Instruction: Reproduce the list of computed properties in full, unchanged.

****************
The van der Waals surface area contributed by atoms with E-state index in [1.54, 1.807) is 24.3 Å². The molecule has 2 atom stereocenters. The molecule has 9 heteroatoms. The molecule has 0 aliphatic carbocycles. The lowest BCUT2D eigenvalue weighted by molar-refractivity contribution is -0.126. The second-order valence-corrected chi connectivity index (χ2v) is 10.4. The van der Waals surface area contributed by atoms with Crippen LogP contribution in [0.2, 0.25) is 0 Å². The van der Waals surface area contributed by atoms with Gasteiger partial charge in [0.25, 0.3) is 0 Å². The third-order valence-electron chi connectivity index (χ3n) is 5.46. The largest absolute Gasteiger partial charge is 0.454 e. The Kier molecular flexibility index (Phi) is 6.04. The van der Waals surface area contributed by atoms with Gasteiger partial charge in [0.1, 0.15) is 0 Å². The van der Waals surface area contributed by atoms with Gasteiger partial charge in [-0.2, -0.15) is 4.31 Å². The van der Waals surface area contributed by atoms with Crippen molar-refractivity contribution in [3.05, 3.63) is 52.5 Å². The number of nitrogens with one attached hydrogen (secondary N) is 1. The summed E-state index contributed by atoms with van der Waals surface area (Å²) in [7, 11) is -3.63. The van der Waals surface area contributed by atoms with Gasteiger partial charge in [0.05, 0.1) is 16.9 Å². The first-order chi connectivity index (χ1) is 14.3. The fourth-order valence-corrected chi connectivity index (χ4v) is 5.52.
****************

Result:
The van der Waals surface area contributed by atoms with E-state index in [1.54, 1.807) is 24.3 Å². The molecule has 2 atom stereocenters. The molecule has 9 heteroatoms. The molecule has 0 aliphatic carbocycles. The lowest BCUT2D eigenvalue weighted by molar-refractivity contribution is -0.126. The second-order valence-corrected chi connectivity index (χ2v) is 10.4. The van der Waals surface area contributed by atoms with Crippen LogP contribution in [0.2, 0.25) is 0 Å². The van der Waals surface area contributed by atoms with Gasteiger partial charge in [0.25, 0.3) is 0 Å². The third-order valence-electron chi connectivity index (χ3n) is 5.46. The largest absolute Gasteiger partial charge is 0.454 e. The Kier molecular flexibility index (Phi) is 6.04. The van der Waals surface area contributed by atoms with Gasteiger partial charge in [0.1, 0.15) is 0 Å². The van der Waals surface area contributed by atoms with Gasteiger partial charge in [-0.2, -0.15) is 4.31 Å². The van der Waals surface area contributed by atoms with Crippen molar-refractivity contribution in [3.05, 3.63) is 52.5 Å². The number of nitrogens with one attached hydrogen (secondary N) is 1. The summed E-state index contributed by atoms with van der Waals surface area (Å²) in [7, 11) is -3.63. The van der Waals surface area contributed by atoms with Gasteiger partial charge in [0.05, 0.1) is 16.9 Å². The first-order chi connectivity index (χ1) is 14.3. The fourth-order valence-corrected chi connectivity index (χ4v) is 5.52.